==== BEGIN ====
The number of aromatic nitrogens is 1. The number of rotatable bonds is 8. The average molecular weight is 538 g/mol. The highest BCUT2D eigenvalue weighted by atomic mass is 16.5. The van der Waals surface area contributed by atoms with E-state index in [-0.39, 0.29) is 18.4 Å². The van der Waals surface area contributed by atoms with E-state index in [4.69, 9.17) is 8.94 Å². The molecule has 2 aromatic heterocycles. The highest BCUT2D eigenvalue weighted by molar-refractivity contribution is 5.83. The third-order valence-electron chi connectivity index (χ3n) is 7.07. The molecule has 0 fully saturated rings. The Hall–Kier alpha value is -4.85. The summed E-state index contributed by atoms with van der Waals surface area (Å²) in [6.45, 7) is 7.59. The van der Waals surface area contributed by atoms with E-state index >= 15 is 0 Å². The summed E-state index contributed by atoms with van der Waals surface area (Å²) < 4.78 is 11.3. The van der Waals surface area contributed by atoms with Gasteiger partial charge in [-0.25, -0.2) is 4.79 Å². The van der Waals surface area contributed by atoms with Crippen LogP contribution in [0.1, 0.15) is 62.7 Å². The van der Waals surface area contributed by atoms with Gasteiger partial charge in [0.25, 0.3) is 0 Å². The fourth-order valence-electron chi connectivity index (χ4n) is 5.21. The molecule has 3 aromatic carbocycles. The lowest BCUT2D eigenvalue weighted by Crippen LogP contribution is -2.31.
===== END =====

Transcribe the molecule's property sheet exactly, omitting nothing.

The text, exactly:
The number of aromatic nitrogens is 1. The number of rotatable bonds is 8. The average molecular weight is 538 g/mol. The highest BCUT2D eigenvalue weighted by atomic mass is 16.5. The van der Waals surface area contributed by atoms with E-state index in [-0.39, 0.29) is 18.4 Å². The van der Waals surface area contributed by atoms with E-state index in [4.69, 9.17) is 8.94 Å². The molecule has 2 aromatic heterocycles. The highest BCUT2D eigenvalue weighted by molar-refractivity contribution is 5.83. The third-order valence-electron chi connectivity index (χ3n) is 7.07. The molecule has 0 fully saturated rings. The Hall–Kier alpha value is -4.85. The summed E-state index contributed by atoms with van der Waals surface area (Å²) in [6.45, 7) is 7.59. The van der Waals surface area contributed by atoms with E-state index >= 15 is 0 Å². The summed E-state index contributed by atoms with van der Waals surface area (Å²) < 4.78 is 11.3. The van der Waals surface area contributed by atoms with Gasteiger partial charge in [-0.25, -0.2) is 4.79 Å². The van der Waals surface area contributed by atoms with Crippen LogP contribution in [0.1, 0.15) is 62.7 Å². The van der Waals surface area contributed by atoms with Gasteiger partial charge in [0.25, 0.3) is 0 Å². The fourth-order valence-electron chi connectivity index (χ4n) is 5.21. The molecule has 3 aromatic carbocycles. The lowest BCUT2D eigenvalue weighted by Crippen LogP contribution is -2.31.